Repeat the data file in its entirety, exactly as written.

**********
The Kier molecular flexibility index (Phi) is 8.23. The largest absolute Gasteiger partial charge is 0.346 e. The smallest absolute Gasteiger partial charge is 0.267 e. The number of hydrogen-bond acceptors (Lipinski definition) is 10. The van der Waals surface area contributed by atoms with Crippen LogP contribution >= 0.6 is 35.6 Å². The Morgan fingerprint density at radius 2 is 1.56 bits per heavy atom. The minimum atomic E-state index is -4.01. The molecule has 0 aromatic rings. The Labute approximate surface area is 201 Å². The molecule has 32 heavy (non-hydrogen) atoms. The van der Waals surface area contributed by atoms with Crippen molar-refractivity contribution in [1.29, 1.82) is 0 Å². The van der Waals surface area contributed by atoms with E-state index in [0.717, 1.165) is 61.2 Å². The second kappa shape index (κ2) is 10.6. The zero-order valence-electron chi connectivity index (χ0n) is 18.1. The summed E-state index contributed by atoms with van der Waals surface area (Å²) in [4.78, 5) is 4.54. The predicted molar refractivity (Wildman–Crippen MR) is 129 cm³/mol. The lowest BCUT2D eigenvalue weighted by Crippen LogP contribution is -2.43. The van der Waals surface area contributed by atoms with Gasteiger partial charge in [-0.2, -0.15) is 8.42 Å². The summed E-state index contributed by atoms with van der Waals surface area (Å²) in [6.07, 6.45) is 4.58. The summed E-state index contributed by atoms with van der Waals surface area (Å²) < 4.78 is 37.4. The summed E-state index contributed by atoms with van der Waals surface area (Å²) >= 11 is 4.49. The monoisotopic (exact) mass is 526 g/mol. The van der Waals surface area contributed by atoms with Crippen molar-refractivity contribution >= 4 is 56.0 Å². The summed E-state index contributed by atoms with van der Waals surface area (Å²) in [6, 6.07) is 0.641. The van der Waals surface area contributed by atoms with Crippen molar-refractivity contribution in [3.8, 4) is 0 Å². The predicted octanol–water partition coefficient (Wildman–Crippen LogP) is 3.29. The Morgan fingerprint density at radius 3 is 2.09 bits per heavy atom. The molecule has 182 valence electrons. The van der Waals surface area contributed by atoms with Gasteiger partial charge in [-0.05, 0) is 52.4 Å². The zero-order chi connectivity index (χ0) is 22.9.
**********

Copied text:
The Kier molecular flexibility index (Phi) is 8.23. The largest absolute Gasteiger partial charge is 0.346 e. The smallest absolute Gasteiger partial charge is 0.267 e. The number of hydrogen-bond acceptors (Lipinski definition) is 10. The van der Waals surface area contributed by atoms with Crippen LogP contribution >= 0.6 is 35.6 Å². The Morgan fingerprint density at radius 2 is 1.56 bits per heavy atom. The minimum atomic E-state index is -4.01. The molecule has 0 aromatic rings. The Labute approximate surface area is 201 Å². The molecule has 32 heavy (non-hydrogen) atoms. The van der Waals surface area contributed by atoms with Crippen molar-refractivity contribution in [1.29, 1.82) is 0 Å². The van der Waals surface area contributed by atoms with E-state index in [0.717, 1.165) is 61.2 Å². The second kappa shape index (κ2) is 10.6. The zero-order valence-electron chi connectivity index (χ0n) is 18.1. The summed E-state index contributed by atoms with van der Waals surface area (Å²) in [4.78, 5) is 4.54. The predicted molar refractivity (Wildman–Crippen MR) is 129 cm³/mol. The lowest BCUT2D eigenvalue weighted by Crippen LogP contribution is -2.43. The van der Waals surface area contributed by atoms with Gasteiger partial charge in [-0.2, -0.15) is 8.42 Å². The summed E-state index contributed by atoms with van der Waals surface area (Å²) in [6.07, 6.45) is 4.58. The summed E-state index contributed by atoms with van der Waals surface area (Å²) < 4.78 is 37.4. The summed E-state index contributed by atoms with van der Waals surface area (Å²) >= 11 is 4.49. The monoisotopic (exact) mass is 526 g/mol. The van der Waals surface area contributed by atoms with Crippen molar-refractivity contribution >= 4 is 56.0 Å². The summed E-state index contributed by atoms with van der Waals surface area (Å²) in [6, 6.07) is 0.641. The van der Waals surface area contributed by atoms with Crippen molar-refractivity contribution in [3.8, 4) is 0 Å². The predicted octanol–water partition coefficient (Wildman–Crippen LogP) is 3.29. The Morgan fingerprint density at radius 3 is 2.09 bits per heavy atom. The molecule has 182 valence electrons. The van der Waals surface area contributed by atoms with Gasteiger partial charge in [-0.05, 0) is 52.4 Å². The zero-order chi connectivity index (χ0) is 22.9.